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Philadelphia Phillies

Philadelphia Phillies

Philadelphia Phillies Logo

Ballpark:
Established:
1883
Affiliations:
Retired Numbers:
1, 14, 20, 32, 36, 42, P, P
Owners:
David Montgomery, Giles Limited Partnership (Bill Giles), Claire S. Betz, Tri-Play Associates (William C. Buck), Double Play Inc
Manager:
General Manager:
Played As:
PHI

Hello, Veterans Stadium

Attendance doubled in 1971 to 1,511,223, no thanks to the ballclub which was seven games worse than the 1970 losers, and finished last in the East, 4 ½ games back of the expansion Expos, and a gasping 30 games behind the emerging Pittsburgh Pirates, under manager Danny Murtaugh, and their thunderous bats. The Phillies scored 230 fewer runs than the Pirates. The new excitement was because of the shiny new Veterans Stadium in South Philly with its easy access to south Jersey, just across the Walt Whitman Bridge.

 The season opened with two losses at Pittsburgh before the long anticipated first game at Veterans Stadium, already called, The Vet. It was held on Saturday, April 10, 1971 before 55,352 muted Phillies’ fans; they were loud, to be sure, but not full-voiced Philadelphia loud, not for a last-place team. The Vet was a vast, round, double-decked stadium that could hold 65,000, so the first game was not a sellout. For reasons known only to the groundskeepers and the gods of baseball, the field was covered with artificial turf, which became a point of geat contention in later years after complaints that the hard surface was taking a toll on players’ legs.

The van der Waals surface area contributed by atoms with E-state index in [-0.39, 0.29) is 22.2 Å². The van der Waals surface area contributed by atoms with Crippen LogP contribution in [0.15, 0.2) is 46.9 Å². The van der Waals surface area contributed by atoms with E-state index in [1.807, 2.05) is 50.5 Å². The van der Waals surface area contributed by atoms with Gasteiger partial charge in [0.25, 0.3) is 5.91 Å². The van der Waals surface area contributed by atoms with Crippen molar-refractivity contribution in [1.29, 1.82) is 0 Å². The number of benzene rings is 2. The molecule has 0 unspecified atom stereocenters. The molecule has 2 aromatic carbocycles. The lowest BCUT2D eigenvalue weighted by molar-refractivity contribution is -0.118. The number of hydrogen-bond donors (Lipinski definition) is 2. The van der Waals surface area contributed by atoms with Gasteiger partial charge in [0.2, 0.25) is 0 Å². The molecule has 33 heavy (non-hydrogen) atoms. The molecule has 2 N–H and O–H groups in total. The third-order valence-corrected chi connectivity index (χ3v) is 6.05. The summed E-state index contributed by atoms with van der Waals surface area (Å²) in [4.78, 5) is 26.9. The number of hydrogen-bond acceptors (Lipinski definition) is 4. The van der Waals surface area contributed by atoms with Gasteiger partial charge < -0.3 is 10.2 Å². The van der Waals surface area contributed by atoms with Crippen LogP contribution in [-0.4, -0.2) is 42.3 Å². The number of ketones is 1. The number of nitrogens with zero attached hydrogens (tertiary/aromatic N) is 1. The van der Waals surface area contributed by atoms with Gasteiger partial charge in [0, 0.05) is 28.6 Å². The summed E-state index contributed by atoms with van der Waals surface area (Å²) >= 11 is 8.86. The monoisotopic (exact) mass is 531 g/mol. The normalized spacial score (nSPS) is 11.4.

Cue the list of Veterans Stadium firsts: (1) first pitch – Jim Bunning, (2) first hit – Larry Bowa, leading off the Phillies’ first inning – a single to right, (3) first run – Montreal’s Ron Hunt in the sixth inning, (4) first home run – Don Money, in the Phillies’ sixth, to tie the score, (5) first win – Phillies, 4-1, (6) first winning pitcher – Bunning.

The new stadium was nice, even fun at times, but it could not mask a bad team.  By any measure, the highlight of the season came on June 25 at Cincinnati. On that night, with the Phillies, at 27-40, long out of the pennant race, Phillies’ righthander Rick Wise, a seven-year veteran at the age of 26, threw a no hit- no run game at a Cincinnati Reds team featuring hit-machines like Pete Rose, Johnny Bench, George Foster, and Tony Perez. Not content with his pitching, Wise batted in three of the tesm’s four runs with a pair of home runs. On the season, Wise was 17-14, ERA 2.88, with four shutouts; he hit six home runs.

By max blue
 

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